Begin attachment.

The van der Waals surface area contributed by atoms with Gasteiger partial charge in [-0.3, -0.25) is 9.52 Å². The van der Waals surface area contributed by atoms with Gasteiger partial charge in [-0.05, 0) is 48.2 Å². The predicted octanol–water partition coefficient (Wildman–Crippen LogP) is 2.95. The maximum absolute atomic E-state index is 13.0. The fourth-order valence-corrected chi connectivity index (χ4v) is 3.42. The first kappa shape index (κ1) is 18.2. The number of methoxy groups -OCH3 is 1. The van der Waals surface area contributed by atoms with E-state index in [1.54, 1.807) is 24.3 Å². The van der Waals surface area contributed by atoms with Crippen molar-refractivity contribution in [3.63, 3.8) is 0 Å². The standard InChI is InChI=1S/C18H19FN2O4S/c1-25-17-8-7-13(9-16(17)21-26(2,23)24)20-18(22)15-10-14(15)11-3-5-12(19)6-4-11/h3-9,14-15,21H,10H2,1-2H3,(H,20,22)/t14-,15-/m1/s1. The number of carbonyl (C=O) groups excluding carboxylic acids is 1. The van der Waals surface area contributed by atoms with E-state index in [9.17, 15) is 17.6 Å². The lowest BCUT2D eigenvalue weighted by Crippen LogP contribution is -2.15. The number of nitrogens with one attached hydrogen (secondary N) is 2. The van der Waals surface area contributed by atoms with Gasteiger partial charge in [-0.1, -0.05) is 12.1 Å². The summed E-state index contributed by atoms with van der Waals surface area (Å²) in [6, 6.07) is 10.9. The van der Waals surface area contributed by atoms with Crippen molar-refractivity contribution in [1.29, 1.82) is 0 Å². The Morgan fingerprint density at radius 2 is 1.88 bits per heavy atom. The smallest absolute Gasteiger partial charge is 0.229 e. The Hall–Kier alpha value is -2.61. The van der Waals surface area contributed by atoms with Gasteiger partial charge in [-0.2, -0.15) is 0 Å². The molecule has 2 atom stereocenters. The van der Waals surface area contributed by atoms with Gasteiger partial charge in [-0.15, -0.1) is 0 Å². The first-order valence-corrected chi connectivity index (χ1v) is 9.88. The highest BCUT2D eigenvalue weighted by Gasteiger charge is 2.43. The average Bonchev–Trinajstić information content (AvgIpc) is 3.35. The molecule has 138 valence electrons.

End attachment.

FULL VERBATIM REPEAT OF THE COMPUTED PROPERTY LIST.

The van der Waals surface area contributed by atoms with Gasteiger partial charge in [-0.3, -0.25) is 9.52 Å². The van der Waals surface area contributed by atoms with Gasteiger partial charge in [-0.05, 0) is 48.2 Å². The predicted octanol–water partition coefficient (Wildman–Crippen LogP) is 2.95. The maximum absolute atomic E-state index is 13.0. The fourth-order valence-corrected chi connectivity index (χ4v) is 3.42. The first kappa shape index (κ1) is 18.2. The number of methoxy groups -OCH3 is 1. The van der Waals surface area contributed by atoms with E-state index in [1.54, 1.807) is 24.3 Å². The van der Waals surface area contributed by atoms with Crippen molar-refractivity contribution in [3.63, 3.8) is 0 Å². The standard InChI is InChI=1S/C18H19FN2O4S/c1-25-17-8-7-13(9-16(17)21-26(2,23)24)20-18(22)15-10-14(15)11-3-5-12(19)6-4-11/h3-9,14-15,21H,10H2,1-2H3,(H,20,22)/t14-,15-/m1/s1. The number of carbonyl (C=O) groups excluding carboxylic acids is 1. The van der Waals surface area contributed by atoms with E-state index in [9.17, 15) is 17.6 Å². The lowest BCUT2D eigenvalue weighted by Crippen LogP contribution is -2.15. The number of nitrogens with one attached hydrogen (secondary N) is 2. The van der Waals surface area contributed by atoms with Gasteiger partial charge in [-0.1, -0.05) is 12.1 Å². The summed E-state index contributed by atoms with van der Waals surface area (Å²) in [6, 6.07) is 10.9. The van der Waals surface area contributed by atoms with Crippen molar-refractivity contribution in [1.29, 1.82) is 0 Å². The Morgan fingerprint density at radius 2 is 1.88 bits per heavy atom. The smallest absolute Gasteiger partial charge is 0.229 e. The Hall–Kier alpha value is -2.61. The van der Waals surface area contributed by atoms with Gasteiger partial charge in [-0.2, -0.15) is 0 Å². The molecule has 2 atom stereocenters. The van der Waals surface area contributed by atoms with Gasteiger partial charge in [-0.15, -0.1) is 0 Å². The first-order valence-corrected chi connectivity index (χ1v) is 9.88. The highest BCUT2D eigenvalue weighted by Gasteiger charge is 2.43. The average Bonchev–Trinajstić information content (AvgIpc) is 3.35. The molecule has 138 valence electrons.